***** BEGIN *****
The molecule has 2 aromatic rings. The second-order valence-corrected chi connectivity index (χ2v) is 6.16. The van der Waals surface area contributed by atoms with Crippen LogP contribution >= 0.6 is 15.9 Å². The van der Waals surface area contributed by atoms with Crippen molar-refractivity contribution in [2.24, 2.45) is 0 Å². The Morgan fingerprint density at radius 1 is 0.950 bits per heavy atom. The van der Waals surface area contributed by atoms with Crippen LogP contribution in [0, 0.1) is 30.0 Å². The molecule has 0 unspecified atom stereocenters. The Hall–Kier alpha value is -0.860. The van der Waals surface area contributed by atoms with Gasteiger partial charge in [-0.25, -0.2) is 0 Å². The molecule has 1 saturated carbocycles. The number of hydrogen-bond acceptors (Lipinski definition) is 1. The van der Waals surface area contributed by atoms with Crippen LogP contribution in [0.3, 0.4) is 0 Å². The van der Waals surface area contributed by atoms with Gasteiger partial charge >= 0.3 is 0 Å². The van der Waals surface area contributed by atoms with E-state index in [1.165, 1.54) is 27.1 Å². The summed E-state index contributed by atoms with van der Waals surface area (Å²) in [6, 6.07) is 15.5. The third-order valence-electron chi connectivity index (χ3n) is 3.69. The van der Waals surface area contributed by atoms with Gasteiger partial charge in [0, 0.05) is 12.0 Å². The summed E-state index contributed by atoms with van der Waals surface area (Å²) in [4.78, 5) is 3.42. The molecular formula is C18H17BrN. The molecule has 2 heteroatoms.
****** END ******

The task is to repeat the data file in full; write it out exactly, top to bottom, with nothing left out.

The molecule has 2 aromatic rings. The second-order valence-corrected chi connectivity index (χ2v) is 6.16. The van der Waals surface area contributed by atoms with Crippen LogP contribution >= 0.6 is 15.9 Å². The van der Waals surface area contributed by atoms with Crippen molar-refractivity contribution in [2.24, 2.45) is 0 Å². The Morgan fingerprint density at radius 1 is 0.950 bits per heavy atom. The van der Waals surface area contributed by atoms with Crippen LogP contribution in [0, 0.1) is 30.0 Å². The molecule has 0 unspecified atom stereocenters. The Hall–Kier alpha value is -0.860. The van der Waals surface area contributed by atoms with Gasteiger partial charge in [-0.25, -0.2) is 0 Å². The molecule has 1 saturated carbocycles. The number of hydrogen-bond acceptors (Lipinski definition) is 1. The van der Waals surface area contributed by atoms with Crippen LogP contribution in [0.3, 0.4) is 0 Å². The van der Waals surface area contributed by atoms with Gasteiger partial charge >= 0.3 is 0 Å². The van der Waals surface area contributed by atoms with E-state index in [1.165, 1.54) is 27.1 Å². The summed E-state index contributed by atoms with van der Waals surface area (Å²) in [6, 6.07) is 15.5. The third-order valence-electron chi connectivity index (χ3n) is 3.69. The van der Waals surface area contributed by atoms with Gasteiger partial charge in [0, 0.05) is 12.0 Å². The summed E-state index contributed by atoms with van der Waals surface area (Å²) in [4.78, 5) is 3.42. The molecular formula is C18H17BrN. The molecule has 2 heteroatoms.